So, Twilight Saga: New Moon. Where to start with this Twilight frenzy? Well, for starters, I–and the 13-year-old girl that will forever live inside me—totally get it! In the first film (and book) of the Stephenie Meyer series we were introduced to Bella (Kristen Stewart) and Edward (Robert Pattinson), as tortured and star-crossed as Romeo and Juliet (which is also the book that we see beside Bella’s pillow in the opening scenes of New Moon, with its iambic pentameter that Edward can rattle off from the top of his head–because he is dreamy), whose romance was set within the angst and inherent tragedy that is high school. It was heady, heady stuff. Bella, awkward and clumsy and played by a twitchy, dead-voiced Kristen Stewart, was singled out by the utter hotness and sparkly skin-toned Kennedy-sized-head Edward, a man who wouldn’t have sex with her but who swore to protect her and never, ever leave her. I mean, come on!
Since last year’s release, the film and its stars became big ole superstars. The original director, Catherine Hardwicke, was unceremoniously dismissed and Chris Weitz (About a Boy and, uh-oh The Golden Compass) was brought aboard. Poor Mr. Pattinson can’t walk the street without people trying to bite him. Every young gal on the L train seems to be dressing like Kristen Stewart–an interesting style icon for these gloomy times. But (and don’t come murder me, crazy Twilight fans!) this new film has a hard time living up to the magic of the first. Let’s discuss!
I do not place the blame on the cast, writer, or director, but rather the source material. The second book veers into some murky, Dan Brown territory, with stuff about vampire royalty, the Volturi. It’s all pretty fun and interesting, actually, and there are mystical werewolves too. Which is really just a lot. (Read: too much.) The film is over two hours long and very complicated but, once you take the story and premise out of the reality of high school and its confines, you end up losing the grounding and what made Twilight so relatable in the first place.
The film’s main plot is that Edward breaks up with Bella, sending her down into a fairly realistic rabbit hole of depression, where she basically mopes around, gazes sadly out the window and concentrates on growing her hair longer. This immediately sets up a hurdle, because it separates us from Edward Cullen/Robert Pattinson, which isn’t good for anyone. But the solution to that dilemma is that every time Bella puts herself into danger, she sees a ghosty Scooby Doo-like apparition of Edward’s face. This just did not work. At all. It felt odd and a little silly to see the big Cullen head mist up and say such scintillating lines of dialogue as, “Bella, don’t!” and “Turn around!”. (Not to get ahead of myself, and certainly not to get all He’s-Just-Not-That-Into-You about it, but having the guy who dumps you explain it was because he really really loves you is not helpful for the female psyche.)
The way Bella starts to heal is by spending time with the younger, very cute guy–Jacob Black (Taylor Lautner)–who has a crazy crush on her (this is realistic). And holy cow, this kid got ripped! (The audience actually started laughing when he took off his shirt for the first time because of the ridiculousness of his torso.) And yes, he does turn into a giant wolf at some point, and that is weird–but even more weird is that it’s very well done and he and his wolf-pack like to chase vampires. The middle section of the movie is preoccupied by this, and Mr. Weitz has done an excellent job beefing up the action sequences, which is probably why they tapped him in the first place. But then, Bella has to go to Italy to save Edward from killing himself because he thinks she killed herself and if you are remembering now the whole Romeo & Juliet thing at all, well then congratulations on graduating from middle school.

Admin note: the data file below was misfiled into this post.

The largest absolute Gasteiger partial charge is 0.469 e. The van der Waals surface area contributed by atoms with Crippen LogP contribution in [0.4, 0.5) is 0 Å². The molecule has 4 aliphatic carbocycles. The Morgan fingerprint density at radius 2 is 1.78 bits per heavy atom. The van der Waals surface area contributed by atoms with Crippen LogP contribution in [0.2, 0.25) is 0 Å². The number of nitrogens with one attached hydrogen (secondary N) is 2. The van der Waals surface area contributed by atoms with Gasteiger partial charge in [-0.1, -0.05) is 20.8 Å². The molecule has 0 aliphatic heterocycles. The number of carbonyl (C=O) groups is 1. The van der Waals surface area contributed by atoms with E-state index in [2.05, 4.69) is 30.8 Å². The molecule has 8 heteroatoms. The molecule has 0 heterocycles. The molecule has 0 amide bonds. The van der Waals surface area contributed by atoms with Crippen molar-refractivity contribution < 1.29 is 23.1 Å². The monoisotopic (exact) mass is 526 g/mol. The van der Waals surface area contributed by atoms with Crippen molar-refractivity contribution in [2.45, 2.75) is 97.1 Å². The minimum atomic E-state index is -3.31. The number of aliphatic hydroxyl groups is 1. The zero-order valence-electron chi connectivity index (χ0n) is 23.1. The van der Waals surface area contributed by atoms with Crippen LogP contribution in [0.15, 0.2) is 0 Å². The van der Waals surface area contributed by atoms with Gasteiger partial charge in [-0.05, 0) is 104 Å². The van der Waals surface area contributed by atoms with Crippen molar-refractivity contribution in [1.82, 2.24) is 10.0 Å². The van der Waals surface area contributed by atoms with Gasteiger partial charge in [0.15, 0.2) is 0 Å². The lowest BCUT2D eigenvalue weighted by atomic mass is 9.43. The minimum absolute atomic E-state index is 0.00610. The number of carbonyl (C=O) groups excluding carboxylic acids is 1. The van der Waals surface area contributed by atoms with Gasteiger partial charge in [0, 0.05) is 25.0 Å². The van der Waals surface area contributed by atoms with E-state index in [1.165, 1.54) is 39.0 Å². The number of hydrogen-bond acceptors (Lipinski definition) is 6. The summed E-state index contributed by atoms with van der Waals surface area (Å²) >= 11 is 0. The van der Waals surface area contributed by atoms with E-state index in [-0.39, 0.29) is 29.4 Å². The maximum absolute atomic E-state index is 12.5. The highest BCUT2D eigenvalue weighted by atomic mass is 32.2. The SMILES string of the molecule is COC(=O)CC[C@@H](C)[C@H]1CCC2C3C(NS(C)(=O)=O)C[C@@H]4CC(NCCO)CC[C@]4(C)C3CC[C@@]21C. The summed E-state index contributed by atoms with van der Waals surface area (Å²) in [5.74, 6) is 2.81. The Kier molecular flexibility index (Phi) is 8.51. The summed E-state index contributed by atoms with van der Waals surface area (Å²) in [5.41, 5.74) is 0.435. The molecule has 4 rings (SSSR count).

Anyway, here’s where we get to what I consider the most fascinating thing of all. Michael Sheen plays the main Volturi, Aro. Michael Sheen! The man (and his manager) is either a genius or in severe credit card debt, because here is an actor who was not only the star of Frost/Nixon and The Queen but showed up in Underworld: Rise of the Lycans and then this sucker, too. Good for him! He also seemed to be having an excellent time with his red eyes and special powers, as did little Dakota Fanning, who didn’t have nearly as big a part as I thought she would–and I can’t figure out why poor Jamie Campbell Bower (Sweeney Todd) only gets to stare rather angrily and deliver one line (ditto for Nikki Reed and the Cullen family–more Cullen family next time around please!). We imagine that poor Robert Pattinson got a lot of direction to “look more tortured”–not that it matters, because it is Robert Pattinson and things are always just a little bit better when he is onscreen.
Phew! So the bad news is that this movie isn’t as good as the first, but the good news is that it doesn’t matter one little bit. I’m hoping that Michael Sheen is paving the way for more high caliber actors to get on board (a la Harry Potter movies). I want to see more of Peter Facinelli and the Cullens. What is the deal with Jasper? Will Bella’s dad ever get a girlfriend? Will there be some epic werewolf v. vampire storyline in the next one? All these and probably more important questions still need to be answered, and I am not ashamed to admit that I will be the first in line for Twilight part three.